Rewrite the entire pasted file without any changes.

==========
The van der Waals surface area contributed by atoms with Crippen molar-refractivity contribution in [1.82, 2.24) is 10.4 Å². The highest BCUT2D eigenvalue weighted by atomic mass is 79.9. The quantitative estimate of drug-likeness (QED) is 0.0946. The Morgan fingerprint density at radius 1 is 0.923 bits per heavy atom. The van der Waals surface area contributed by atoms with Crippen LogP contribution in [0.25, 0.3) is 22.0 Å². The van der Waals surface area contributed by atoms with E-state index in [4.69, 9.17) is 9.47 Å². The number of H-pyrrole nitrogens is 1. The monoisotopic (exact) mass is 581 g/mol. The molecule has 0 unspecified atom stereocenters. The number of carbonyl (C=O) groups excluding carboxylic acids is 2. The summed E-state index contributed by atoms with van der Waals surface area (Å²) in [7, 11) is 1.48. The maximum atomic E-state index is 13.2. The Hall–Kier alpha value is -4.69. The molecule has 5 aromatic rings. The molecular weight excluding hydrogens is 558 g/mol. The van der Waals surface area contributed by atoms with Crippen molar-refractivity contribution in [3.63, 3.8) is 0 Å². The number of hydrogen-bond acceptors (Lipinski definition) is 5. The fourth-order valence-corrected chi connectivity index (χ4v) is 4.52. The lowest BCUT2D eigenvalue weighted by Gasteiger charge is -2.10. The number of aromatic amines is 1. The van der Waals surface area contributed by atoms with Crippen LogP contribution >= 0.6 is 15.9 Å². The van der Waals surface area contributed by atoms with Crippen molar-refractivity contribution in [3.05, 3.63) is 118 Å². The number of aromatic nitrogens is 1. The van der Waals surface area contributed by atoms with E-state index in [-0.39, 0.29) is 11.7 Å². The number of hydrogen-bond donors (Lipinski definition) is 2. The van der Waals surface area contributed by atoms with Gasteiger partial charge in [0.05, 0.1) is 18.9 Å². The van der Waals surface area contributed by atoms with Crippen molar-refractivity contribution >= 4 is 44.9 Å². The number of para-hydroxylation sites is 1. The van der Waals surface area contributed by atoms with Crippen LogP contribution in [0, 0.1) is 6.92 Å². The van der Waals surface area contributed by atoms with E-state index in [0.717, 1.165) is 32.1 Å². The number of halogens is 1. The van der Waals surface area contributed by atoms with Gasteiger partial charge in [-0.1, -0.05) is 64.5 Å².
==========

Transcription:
The van der Waals surface area contributed by atoms with Crippen molar-refractivity contribution in [1.82, 2.24) is 10.4 Å². The highest BCUT2D eigenvalue weighted by atomic mass is 79.9. The quantitative estimate of drug-likeness (QED) is 0.0946. The Morgan fingerprint density at radius 1 is 0.923 bits per heavy atom. The van der Waals surface area contributed by atoms with Crippen LogP contribution in [0.25, 0.3) is 22.0 Å². The van der Waals surface area contributed by atoms with E-state index in [4.69, 9.17) is 9.47 Å². The number of H-pyrrole nitrogens is 1. The monoisotopic (exact) mass is 581 g/mol. The molecule has 0 unspecified atom stereocenters. The number of carbonyl (C=O) groups excluding carboxylic acids is 2. The summed E-state index contributed by atoms with van der Waals surface area (Å²) in [7, 11) is 1.48. The maximum atomic E-state index is 13.2. The Hall–Kier alpha value is -4.69. The molecule has 5 aromatic rings. The molecular weight excluding hydrogens is 558 g/mol. The van der Waals surface area contributed by atoms with Crippen molar-refractivity contribution in [3.63, 3.8) is 0 Å². The number of hydrogen-bond acceptors (Lipinski definition) is 5. The fourth-order valence-corrected chi connectivity index (χ4v) is 4.52. The lowest BCUT2D eigenvalue weighted by Gasteiger charge is -2.10. The number of aromatic amines is 1. The van der Waals surface area contributed by atoms with Crippen LogP contribution >= 0.6 is 15.9 Å². The van der Waals surface area contributed by atoms with Crippen molar-refractivity contribution in [3.05, 3.63) is 118 Å². The number of aromatic nitrogens is 1. The van der Waals surface area contributed by atoms with E-state index in [-0.39, 0.29) is 11.7 Å². The number of hydrogen-bond donors (Lipinski definition) is 2. The van der Waals surface area contributed by atoms with Gasteiger partial charge in [0.05, 0.1) is 18.9 Å². The van der Waals surface area contributed by atoms with Crippen molar-refractivity contribution >= 4 is 44.9 Å². The number of para-hydroxylation sites is 1. The van der Waals surface area contributed by atoms with Crippen LogP contribution in [0, 0.1) is 6.92 Å². The van der Waals surface area contributed by atoms with E-state index in [0.717, 1.165) is 32.1 Å². The number of halogens is 1. The van der Waals surface area contributed by atoms with Gasteiger partial charge in [-0.1, -0.05) is 64.5 Å².